• the reasons the PoC was unacceptable;
  • the time frame by which to submit a revised PoC; and
  • a statement that failure to submit an acceptable PoC within the specified time frame will result in immediate termination of the agency's provider agreement (for certified HCSSAs) or action against the agency's license (for licensed-only HCSSAs).

 

The agency must submit a revised plan of correction no later than 30 days after its receipt of HHSC written notice of an unacceptable PoC (26 TAC §558.527(g)(4)).

 

Remember that the state and federal enforcement processes are independent of the PoC process—in other words, enforcement actions, such as terminations, will not be delayed, even if the agency's PoC is late or needs revision to become acceptable.

Errors

If the Revised PoC is Not Acceptable

 

If the agency's revised plan of correction is still not acceptable, HHSC can pursue enforcement actions.

  • For certified HCSSAs, HHSC sends the agency a letter proposing termination of certification. CMS will then send the agency a letter terminating certification.
  • For licensed HCSSAs, HHSC may recommend enforcement action.

It is in the agency's interest to ensure that its plans of correction meet the criteria outlined in this course, in the document "How to Write an Acceptable Plan of Correction" (which is given to the agency at exit), and in S&CC Letter 07-13, Unacceptable Plan of Correction (PoC) Procedures.

Errors

Informal Dispute Resolution

Dispute resolution

After HHSC completes a survey, HHSC sends the official, written notification of the survey findings to the HCSSA, including a statement of deficiencies and/or violations, a statement regarding the HCSSA's opportunity for an Informal Dispute Resolution (IDR), and instructions for requesting an IDR.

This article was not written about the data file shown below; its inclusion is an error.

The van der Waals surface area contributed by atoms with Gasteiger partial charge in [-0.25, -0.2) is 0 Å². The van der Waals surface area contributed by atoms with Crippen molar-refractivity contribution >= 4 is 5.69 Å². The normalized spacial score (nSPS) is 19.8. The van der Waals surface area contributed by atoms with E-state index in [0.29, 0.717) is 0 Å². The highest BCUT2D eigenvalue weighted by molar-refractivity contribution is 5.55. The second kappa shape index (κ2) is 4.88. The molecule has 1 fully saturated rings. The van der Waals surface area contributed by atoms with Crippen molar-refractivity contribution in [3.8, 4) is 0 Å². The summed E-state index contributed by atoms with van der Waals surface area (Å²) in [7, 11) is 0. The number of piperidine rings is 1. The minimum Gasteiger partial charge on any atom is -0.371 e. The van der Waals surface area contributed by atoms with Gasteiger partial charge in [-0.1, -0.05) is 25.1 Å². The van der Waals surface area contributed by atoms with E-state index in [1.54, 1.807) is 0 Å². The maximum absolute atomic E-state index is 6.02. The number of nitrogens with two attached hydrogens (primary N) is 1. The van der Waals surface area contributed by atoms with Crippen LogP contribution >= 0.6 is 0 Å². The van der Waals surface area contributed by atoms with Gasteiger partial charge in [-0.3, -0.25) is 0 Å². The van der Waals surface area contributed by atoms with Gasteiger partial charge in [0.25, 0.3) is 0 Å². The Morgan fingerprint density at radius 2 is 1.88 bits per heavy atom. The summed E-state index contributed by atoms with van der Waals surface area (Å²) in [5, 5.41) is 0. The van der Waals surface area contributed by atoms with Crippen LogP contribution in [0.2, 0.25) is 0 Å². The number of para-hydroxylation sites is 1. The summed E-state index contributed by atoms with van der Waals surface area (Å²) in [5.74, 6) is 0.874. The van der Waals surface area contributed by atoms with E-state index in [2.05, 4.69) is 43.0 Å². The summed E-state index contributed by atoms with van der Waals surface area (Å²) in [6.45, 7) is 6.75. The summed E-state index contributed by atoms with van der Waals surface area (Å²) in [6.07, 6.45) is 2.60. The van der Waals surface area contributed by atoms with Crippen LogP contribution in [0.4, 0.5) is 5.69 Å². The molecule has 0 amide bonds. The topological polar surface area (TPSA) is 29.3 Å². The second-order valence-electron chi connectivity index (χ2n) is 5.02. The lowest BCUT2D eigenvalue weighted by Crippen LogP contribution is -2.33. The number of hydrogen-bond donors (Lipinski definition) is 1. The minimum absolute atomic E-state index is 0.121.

A HCSSA must submit a plan of correction in response to an official written notification of survey findings that declares a deficiency or violation, even if the agency disagrees with the survey findings.

 

If a HCSSA disagrees with the survey findings, the agency may request an IDR and submit additional written information to refute a deficiency or violation to demonstrate compliance in an informal setting. A HCSSA may contact the regional HCSSA program manager prior to submitting a request for an IDR, if needed, to discuss the official written statement of deficiencies or violations received.

 

See Provider Letter 16-42 for further information.

Other Plan of Correction Issues (part 1)

 

For every violation or deficiency cited, a PoC must be provided. The PoC must include all of the required criteria.